Archives par mot-clé : Hydrocarbon

Ce n’est pas le pétrole qui disparaît, c’est la demande de pétrole

by Philippe Simonnot, 12 october 2017 in Le Causeur


Le prix du baril de pétrole, qui était de 1 dollar en 1972, est monté à près de 150  dollars en 2013, avec des projections qui le voyaient aller jusqu’à 300  dollars. Et le voilà retombé aujourd’hui aux alentours de 50  dollars. Pour expliquer une évolution aussi spectaculaire, il faut comprendre que le pétrole a été à un moment  un prix politique, mais que la loi du marché a pris sa revanche

Les chiffres clés de l’énergie dans le monde

by Connaissance des Energies, 26 septembre 2017


Les énergies fossiles toujours omniprésentes dans le mix mondial

La consommation mondiale d’énergie primaire a encore reposé à 81,4% sur les énergies fossiles en 2015 selon les dernières données de l’AIE. En 1973, cette part atteignait 86,7% (dont 46,2% pour le seul pétrole) et les énergies décarbonées ont ainsi légèrement progressé dans le mix énergétique mondial.

Notons que les productions mondiales de gaz naturel et de charbon ont respectivement triplé et plus que doublé depuis 1973. Les émissions mondiales de CO2 relatives à la combustion d’énergie ont pour leur part doublé durant cette période.

See also here (.pdf 151 pages)

‘Game-Changing’ new research on prolific Permian Basin estimates 60 billion to 70 billion barrels remain, IHS Markit says

by PennEnergy Editorial Staff, September 25, 2017


Energy researchers at IHS Markit have completed the first, three-year phase of a massive Permian Basin research project that models and interprets the giant basin’s key geologic characteristics to better estimate its remaining hydrocarbon potential, and initial results indicate the giant basin still holds an estimated 60 billion to 70 billion barrels of technically recoverable resources.
To conduct this new analysis, researchers used the IHS Markit historical well and production database that includes more than 440,000 Permian Basin wells, and a new proprietary software tool that, for the first time, enables them to leverage interpreted formation ‘tops’ data to identify accurate formations for completion intervals on hundreds of thousands of wells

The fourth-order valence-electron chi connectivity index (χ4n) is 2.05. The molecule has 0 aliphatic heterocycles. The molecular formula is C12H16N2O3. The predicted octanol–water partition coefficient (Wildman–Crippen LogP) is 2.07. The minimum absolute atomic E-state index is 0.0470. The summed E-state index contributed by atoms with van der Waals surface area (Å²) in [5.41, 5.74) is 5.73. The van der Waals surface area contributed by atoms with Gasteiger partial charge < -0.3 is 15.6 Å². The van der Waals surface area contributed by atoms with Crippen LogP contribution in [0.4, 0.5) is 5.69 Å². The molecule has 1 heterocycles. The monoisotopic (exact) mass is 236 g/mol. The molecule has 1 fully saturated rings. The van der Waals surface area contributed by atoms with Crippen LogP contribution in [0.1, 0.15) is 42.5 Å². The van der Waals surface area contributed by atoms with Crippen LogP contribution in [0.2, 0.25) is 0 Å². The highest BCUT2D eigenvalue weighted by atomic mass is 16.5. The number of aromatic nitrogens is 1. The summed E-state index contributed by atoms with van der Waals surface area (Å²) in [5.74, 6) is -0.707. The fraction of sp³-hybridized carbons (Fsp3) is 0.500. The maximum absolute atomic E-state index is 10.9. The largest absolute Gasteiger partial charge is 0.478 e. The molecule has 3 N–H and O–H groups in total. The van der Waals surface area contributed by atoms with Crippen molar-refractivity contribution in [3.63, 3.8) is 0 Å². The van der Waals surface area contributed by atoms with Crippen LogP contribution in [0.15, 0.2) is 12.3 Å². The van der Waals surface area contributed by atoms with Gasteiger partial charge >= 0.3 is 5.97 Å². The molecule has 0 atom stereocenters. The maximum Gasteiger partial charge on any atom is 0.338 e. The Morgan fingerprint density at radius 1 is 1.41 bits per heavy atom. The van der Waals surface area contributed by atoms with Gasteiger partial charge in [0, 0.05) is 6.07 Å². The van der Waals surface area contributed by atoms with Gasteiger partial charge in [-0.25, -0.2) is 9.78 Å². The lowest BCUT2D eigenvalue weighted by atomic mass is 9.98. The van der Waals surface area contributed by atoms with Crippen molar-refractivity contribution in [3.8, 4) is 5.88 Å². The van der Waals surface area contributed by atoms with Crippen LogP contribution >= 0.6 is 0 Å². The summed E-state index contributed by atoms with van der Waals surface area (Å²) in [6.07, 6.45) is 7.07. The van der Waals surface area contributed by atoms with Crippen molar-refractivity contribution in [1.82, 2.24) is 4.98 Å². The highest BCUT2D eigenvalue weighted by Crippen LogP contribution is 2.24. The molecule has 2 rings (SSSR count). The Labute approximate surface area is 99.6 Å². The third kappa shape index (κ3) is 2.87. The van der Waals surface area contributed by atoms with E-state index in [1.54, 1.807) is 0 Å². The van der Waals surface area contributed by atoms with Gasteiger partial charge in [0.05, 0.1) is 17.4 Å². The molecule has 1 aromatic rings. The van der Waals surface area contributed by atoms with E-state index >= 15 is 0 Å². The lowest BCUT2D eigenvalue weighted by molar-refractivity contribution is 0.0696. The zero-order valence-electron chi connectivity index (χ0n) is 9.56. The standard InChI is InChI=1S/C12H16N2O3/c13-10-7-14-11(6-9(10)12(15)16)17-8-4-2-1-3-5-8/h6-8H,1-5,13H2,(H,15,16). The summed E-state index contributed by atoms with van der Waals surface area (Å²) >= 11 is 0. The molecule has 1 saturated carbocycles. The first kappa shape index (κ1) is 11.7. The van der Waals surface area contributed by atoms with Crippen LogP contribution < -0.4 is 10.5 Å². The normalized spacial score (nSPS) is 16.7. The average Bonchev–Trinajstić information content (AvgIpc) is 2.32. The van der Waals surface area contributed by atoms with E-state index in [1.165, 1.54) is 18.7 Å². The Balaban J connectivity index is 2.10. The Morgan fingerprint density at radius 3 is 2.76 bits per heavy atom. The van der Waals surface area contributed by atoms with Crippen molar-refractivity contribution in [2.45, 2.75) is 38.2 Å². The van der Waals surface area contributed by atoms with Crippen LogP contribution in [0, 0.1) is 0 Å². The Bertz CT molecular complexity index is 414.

EIA: World energy consumption to increase 28% by 2040

by Oil&Gas Journal Editors, September 14, 2017


World energy consumption is projected to rise to 736 quadrillion btu (quads) in 2040 from 575 quads in 2015, an increase of 28%, according to the latest International Energy Outlook 2017 (IEO2017) from the US Energy Information Administration.

Most of this growth is expected to come from countries that are not in the Organization for Economic Cooperation and Development and especially in countries where demand is driven by strong economic growth, particularly in Asia. Non-OECD Asia, which includes China and India, accounts for more than 60% of the world’s total increase in energy consumption from 2015 through 2040.

Which oil and gas companies are preparing for the future? Executive Summary

by Tarek Soliman et al., November 2019, in CDPinthe pipeline


  • This report introduces CDP’s League Table for oil and gas companies, highlighting company performance across a range of portfolio, emissions and water-related metrics which indicate carbon risk preparedness and highlights earnings risks for oil and gas companies.
  • Highest ranked companies are Statoil, Eni and Total.
  • Lowest ranked companies are Suncor, ExxonMobil and Chevron.

Drilling set to begin in British shale

by Daniel J. Graeber, July 28, 2017


“With the decline of North Sea gas and our ever increasing reliance on gas imports, including shale gas imported from the United States, developing an indigenous source of natural gas is critical for U.K. energy security, our economy, jobs and the environment,” Cuadrilla CEO Francis Egan said in a statement. “We are proud as a Lancashire company to be at the forefront of that effort.

“New study challenges prevailing theory about how deep-sea vents are colonized”… And hydrothermal oil!

by David Middleton, August 4, 2017 in WUWT


An article just published in the Proceedings of the Royal Society B describes two remarkably different hydrothermal vent fields discovered in the southern Gulf of California. Despite being relatively close together, these vents host very different animal communities. This finding contradicts a common scientific assumption that neighboring vents will share similar animal communities. Instead, the new paper suggests that local geology and the chemistry of the vent fluids are important factors affecting vent communities

See aslo here